Jessica Lessin, Wall Street Journal:
This month, after years of technical delays, Apple finally signed a deal with Taiwan Semiconductor Manufacturing Co. to make some of the chips starting in 2014, according to a TSMC executive. The process had been beset by glitches preventing the chips from meeting Apple’s speed and power standards, TSMC officials said.
Despite the deal, Samsung will remain the primary supplier through next year, one of these executives said.
There are three takeaways from this article, if you’re the type to believe anonymous sources in the Journal. First, there’s this:
TSMC plans to start mass-producing the chips early next year using advanced “20-nanometer” technology, which makes the chips potentially smaller and more energy-efficient.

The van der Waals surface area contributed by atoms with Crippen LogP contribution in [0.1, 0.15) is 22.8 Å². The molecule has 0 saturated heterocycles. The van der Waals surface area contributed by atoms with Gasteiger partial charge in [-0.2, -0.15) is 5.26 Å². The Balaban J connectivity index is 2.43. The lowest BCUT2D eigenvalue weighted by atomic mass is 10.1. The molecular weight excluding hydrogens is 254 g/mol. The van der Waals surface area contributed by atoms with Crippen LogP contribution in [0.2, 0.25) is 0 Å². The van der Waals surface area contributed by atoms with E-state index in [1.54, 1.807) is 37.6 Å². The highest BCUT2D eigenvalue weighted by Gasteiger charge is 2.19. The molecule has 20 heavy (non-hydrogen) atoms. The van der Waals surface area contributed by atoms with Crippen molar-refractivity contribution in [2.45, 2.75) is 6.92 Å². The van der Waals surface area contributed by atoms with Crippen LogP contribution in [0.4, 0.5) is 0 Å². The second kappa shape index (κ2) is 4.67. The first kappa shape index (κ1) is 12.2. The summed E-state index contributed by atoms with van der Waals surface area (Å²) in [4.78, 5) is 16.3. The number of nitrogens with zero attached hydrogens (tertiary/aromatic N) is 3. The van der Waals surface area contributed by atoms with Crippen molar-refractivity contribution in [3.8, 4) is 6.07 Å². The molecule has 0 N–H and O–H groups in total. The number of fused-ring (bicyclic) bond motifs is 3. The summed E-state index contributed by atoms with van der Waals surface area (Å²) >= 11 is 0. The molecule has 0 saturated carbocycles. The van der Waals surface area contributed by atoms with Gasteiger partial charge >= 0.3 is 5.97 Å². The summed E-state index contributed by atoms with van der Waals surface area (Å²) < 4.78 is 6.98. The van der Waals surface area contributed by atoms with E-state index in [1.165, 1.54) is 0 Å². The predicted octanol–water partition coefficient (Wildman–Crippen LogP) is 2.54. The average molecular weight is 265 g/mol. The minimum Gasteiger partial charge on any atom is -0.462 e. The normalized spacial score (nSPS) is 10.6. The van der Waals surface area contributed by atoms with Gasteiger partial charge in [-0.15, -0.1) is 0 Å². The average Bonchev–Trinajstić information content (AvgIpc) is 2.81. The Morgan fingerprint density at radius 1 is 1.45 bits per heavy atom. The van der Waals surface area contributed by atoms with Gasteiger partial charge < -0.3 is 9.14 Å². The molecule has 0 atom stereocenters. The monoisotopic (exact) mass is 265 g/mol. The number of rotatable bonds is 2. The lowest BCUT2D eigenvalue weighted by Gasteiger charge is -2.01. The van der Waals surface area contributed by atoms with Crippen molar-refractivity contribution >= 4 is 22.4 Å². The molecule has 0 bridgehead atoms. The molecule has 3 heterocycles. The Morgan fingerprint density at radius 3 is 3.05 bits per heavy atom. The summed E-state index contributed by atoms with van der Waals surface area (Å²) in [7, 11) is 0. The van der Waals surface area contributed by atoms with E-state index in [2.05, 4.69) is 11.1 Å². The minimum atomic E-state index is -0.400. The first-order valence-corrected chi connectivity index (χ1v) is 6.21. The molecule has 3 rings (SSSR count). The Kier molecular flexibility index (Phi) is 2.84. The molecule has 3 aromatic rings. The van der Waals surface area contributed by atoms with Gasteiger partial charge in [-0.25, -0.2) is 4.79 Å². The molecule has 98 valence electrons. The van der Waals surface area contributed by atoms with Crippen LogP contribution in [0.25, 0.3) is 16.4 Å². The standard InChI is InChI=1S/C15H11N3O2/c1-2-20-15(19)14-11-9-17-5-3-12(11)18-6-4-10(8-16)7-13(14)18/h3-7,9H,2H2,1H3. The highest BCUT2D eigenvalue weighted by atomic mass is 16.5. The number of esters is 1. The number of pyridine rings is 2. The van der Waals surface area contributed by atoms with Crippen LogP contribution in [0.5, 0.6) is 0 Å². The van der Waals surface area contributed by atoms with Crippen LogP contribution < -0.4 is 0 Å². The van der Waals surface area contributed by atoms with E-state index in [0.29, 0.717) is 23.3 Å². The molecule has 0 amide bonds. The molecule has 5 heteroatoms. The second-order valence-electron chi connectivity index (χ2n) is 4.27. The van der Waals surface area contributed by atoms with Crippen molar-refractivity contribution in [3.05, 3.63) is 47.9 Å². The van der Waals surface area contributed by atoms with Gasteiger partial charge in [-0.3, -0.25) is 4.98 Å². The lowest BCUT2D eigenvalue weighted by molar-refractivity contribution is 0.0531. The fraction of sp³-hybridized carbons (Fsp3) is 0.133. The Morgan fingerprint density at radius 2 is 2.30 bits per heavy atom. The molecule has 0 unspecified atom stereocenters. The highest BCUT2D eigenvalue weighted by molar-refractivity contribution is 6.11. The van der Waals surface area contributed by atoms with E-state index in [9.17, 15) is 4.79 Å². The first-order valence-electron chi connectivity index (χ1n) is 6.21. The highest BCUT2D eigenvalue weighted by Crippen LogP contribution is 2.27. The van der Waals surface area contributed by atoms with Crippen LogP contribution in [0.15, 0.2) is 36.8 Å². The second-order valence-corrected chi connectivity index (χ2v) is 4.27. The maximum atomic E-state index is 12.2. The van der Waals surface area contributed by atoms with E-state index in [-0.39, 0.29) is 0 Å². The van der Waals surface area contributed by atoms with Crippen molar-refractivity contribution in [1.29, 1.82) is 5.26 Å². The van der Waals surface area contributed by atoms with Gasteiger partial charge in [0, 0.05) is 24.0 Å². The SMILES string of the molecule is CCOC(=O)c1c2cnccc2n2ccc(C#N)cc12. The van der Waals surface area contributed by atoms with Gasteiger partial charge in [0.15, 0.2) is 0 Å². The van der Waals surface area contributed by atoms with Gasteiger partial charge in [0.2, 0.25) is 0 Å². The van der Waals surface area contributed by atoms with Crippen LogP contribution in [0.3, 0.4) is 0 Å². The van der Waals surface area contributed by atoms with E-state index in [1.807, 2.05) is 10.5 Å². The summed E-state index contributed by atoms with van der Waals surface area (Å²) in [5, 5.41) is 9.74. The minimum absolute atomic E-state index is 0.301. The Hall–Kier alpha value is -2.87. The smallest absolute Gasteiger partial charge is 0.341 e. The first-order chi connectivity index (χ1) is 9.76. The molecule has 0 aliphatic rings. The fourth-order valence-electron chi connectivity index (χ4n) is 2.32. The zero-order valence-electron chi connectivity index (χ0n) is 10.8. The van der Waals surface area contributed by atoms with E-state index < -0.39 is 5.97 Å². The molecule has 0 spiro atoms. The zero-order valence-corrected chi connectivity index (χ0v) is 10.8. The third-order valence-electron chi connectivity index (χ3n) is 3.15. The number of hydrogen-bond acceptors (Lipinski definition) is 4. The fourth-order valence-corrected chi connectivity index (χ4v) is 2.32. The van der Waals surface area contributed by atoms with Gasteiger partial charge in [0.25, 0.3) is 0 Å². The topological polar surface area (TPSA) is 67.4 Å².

The A6 uses a 32 nanometre process. This could mean huge battery life improvements in a future iPhone model. The 2013 MacBook Air and some of the features of iOS 7 and OS X Mavericks underscore Apple’s renewed emphasis on battery life. Good news.
The second takeaway is what this means for Samsung. According to IC Insights, around 83% of Samsung’s 2012 processor revenue was generated by Apple’s orders.
The third takeaway is the Journal’s consistent ragging on Apple’s ass. The headline for this article:
Apple Finds It Difficult to Divorce Samsung